Hi, I'm new here so I'm not sure if theres any interest in the MC6800/6802, I'm currently building a SWTPC 6800 clone/reproduction and along the way I built a couple of San's 6802 boards to get back into 6800 assembler (its been a while...).  If there is any interest, I've written a monitor or bug for it, it does examine, modify, s-load, goto, calculates relative jump offsets, memory fill, breakpoints, and has vectored NMI & IRQ jumps, so its just like a 70's development system.  It also has built-in a silly little noughts-&-crosses demo game!...
Yes, I also have some of San's boards and want to put some together. Could you post the source to your monitor, and the game, please?
Thanks.
 

Online SiliconWizard

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Re: San Bergmans NanoSBC 6802
« Reply #4 on: May 03, 2021, 04:50:28 pm »
Cool project. I would probably have favored the 6809 myself, as it was pretty advanced compared to the 6802, yet still in the same "family".
But I reckon retro projects are not about "performance", so that's just a personal preference.
 

Offline woofy

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Re: San Bergmans NanoSBC 6802
« Reply #5 on: May 03, 2021, 07:31:58 pm »
I started with the Z80, but the 6800 was always a cpu I'd wanted to play with, but never had until very recently. I picked up up a Heathkit ET-3400 on ebay, and after some minor repairs its now fully working. I have to say, entering hex codes into a monitor program takes me way back. Not somthng you'd want to do too much of. I'm finding 6800 is a surprisingly capable processor considering its vintage..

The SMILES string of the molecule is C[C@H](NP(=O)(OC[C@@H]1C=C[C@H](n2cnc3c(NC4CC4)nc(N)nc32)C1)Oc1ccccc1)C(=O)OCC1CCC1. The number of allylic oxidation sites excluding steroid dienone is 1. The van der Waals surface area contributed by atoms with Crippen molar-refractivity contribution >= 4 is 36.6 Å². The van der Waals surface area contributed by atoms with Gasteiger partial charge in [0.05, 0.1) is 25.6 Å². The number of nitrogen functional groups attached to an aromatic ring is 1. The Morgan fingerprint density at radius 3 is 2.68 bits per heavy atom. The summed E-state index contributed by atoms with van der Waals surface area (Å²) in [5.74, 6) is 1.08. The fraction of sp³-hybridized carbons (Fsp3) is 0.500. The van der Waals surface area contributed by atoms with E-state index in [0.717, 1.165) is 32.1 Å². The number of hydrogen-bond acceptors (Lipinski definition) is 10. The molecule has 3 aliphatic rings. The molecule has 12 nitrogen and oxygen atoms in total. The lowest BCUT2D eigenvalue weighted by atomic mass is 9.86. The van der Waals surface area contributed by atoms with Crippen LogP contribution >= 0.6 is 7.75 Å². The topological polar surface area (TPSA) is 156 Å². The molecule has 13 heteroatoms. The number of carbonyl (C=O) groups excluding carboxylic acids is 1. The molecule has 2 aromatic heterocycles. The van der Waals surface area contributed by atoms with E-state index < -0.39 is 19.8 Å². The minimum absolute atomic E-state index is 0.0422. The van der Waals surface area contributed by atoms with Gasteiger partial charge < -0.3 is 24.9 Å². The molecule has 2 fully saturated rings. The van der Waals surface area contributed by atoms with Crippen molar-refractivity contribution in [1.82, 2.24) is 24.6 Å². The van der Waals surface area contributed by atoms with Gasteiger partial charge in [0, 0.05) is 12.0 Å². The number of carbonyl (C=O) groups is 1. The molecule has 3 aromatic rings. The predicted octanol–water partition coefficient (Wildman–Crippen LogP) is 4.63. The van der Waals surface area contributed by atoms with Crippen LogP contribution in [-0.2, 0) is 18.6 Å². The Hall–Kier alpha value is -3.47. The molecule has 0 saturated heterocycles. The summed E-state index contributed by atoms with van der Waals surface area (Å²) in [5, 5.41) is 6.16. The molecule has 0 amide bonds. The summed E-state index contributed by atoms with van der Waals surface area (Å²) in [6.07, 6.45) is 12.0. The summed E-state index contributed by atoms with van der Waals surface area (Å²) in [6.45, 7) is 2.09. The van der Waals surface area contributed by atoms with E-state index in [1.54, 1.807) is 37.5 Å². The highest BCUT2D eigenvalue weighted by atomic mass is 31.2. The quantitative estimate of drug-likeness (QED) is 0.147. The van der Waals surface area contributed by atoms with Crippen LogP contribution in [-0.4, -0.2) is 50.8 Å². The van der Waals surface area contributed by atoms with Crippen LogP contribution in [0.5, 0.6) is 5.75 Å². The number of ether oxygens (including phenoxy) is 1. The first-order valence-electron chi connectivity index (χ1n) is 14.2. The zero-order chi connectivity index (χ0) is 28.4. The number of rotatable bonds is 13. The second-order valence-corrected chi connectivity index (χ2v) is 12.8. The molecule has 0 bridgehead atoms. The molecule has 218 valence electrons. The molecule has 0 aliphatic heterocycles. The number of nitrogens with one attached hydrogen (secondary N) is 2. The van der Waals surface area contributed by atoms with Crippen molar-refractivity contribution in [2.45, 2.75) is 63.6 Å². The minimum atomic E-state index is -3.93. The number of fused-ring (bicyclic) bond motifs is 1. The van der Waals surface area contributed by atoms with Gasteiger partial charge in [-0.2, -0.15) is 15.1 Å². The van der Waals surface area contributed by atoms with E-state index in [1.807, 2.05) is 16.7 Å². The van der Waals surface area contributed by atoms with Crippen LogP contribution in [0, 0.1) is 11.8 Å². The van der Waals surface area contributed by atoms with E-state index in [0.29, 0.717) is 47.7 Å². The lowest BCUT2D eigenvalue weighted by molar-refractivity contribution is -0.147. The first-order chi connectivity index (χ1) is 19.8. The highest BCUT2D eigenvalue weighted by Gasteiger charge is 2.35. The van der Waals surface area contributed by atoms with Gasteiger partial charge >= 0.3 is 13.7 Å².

Offline Phil_G

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Re: San Bergmans NanoSBC 6802
« Reply #6 on: May 17, 2021, 11:28:36 pm »
Sorry for the late reply, I've uploaded the monitor, display board and a few other 6800/6802 bits & bobs here:
philg.uk via the Motorola link.

Incidentally, has anyone been in contact with San?  I've tried two email addresses but no response.

Cheers
Phil
« Last Edit: May 17, 2021, 11:42:10 pm by Phil_G »
 
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Offline granzeier

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Re: San Bergmans NanoSBC 6802
« Reply #7 on: May 18, 2021, 08:46:25 pm »
Phil,

Thank you for the code, looking it over now.

I just received the final parts for my board, and will be putting one together soon. I wanted to use a ZIF socket for the EPROM, but it would not fit, so I am using a couple female pin headers to raise it up off the board enough to allow the capacitor to sit beneath the socket.